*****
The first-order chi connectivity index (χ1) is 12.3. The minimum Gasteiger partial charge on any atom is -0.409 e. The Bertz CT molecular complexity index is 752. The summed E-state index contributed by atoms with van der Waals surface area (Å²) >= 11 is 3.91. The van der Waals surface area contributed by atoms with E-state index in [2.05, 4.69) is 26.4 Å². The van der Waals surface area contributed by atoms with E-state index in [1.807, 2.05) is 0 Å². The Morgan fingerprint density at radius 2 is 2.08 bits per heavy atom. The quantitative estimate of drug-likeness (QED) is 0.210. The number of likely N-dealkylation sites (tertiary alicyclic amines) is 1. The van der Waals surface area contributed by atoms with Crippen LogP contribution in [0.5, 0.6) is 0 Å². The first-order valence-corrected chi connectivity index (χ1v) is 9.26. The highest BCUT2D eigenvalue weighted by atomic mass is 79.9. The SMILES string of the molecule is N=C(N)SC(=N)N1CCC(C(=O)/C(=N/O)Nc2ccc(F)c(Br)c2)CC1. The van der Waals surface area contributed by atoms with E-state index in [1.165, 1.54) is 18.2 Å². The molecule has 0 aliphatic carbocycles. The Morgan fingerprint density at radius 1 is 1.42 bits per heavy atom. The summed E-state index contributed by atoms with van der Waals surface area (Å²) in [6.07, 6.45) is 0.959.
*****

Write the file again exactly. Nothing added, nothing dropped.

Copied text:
The first-order chi connectivity index (χ1) is 12.3. The minimum Gasteiger partial charge on any atom is -0.409 e. The Bertz CT molecular complexity index is 752. The summed E-state index contributed by atoms with van der Waals surface area (Å²) >= 11 is 3.91. The van der Waals surface area contributed by atoms with E-state index in [2.05, 4.69) is 26.4 Å². The van der Waals surface area contributed by atoms with E-state index in [1.807, 2.05) is 0 Å². The Morgan fingerprint density at radius 2 is 2.08 bits per heavy atom. The quantitative estimate of drug-likeness (QED) is 0.210. The number of likely N-dealkylation sites (tertiary alicyclic amines) is 1. The van der Waals surface area contributed by atoms with Crippen LogP contribution in [0.5, 0.6) is 0 Å². The first-order valence-corrected chi connectivity index (χ1v) is 9.26. The highest BCUT2D eigenvalue weighted by atomic mass is 79.9. The SMILES string of the molecule is N=C(N)SC(=N)N1CCC(C(=O)/C(=N/O)Nc2ccc(F)c(Br)c2)CC1. The van der Waals surface area contributed by atoms with E-state index in [1.165, 1.54) is 18.2 Å². The molecule has 0 aliphatic carbocycles. The Morgan fingerprint density at radius 1 is 1.42 bits per heavy atom. The summed E-state index contributed by atoms with van der Waals surface area (Å²) in [6.07, 6.45) is 0.959.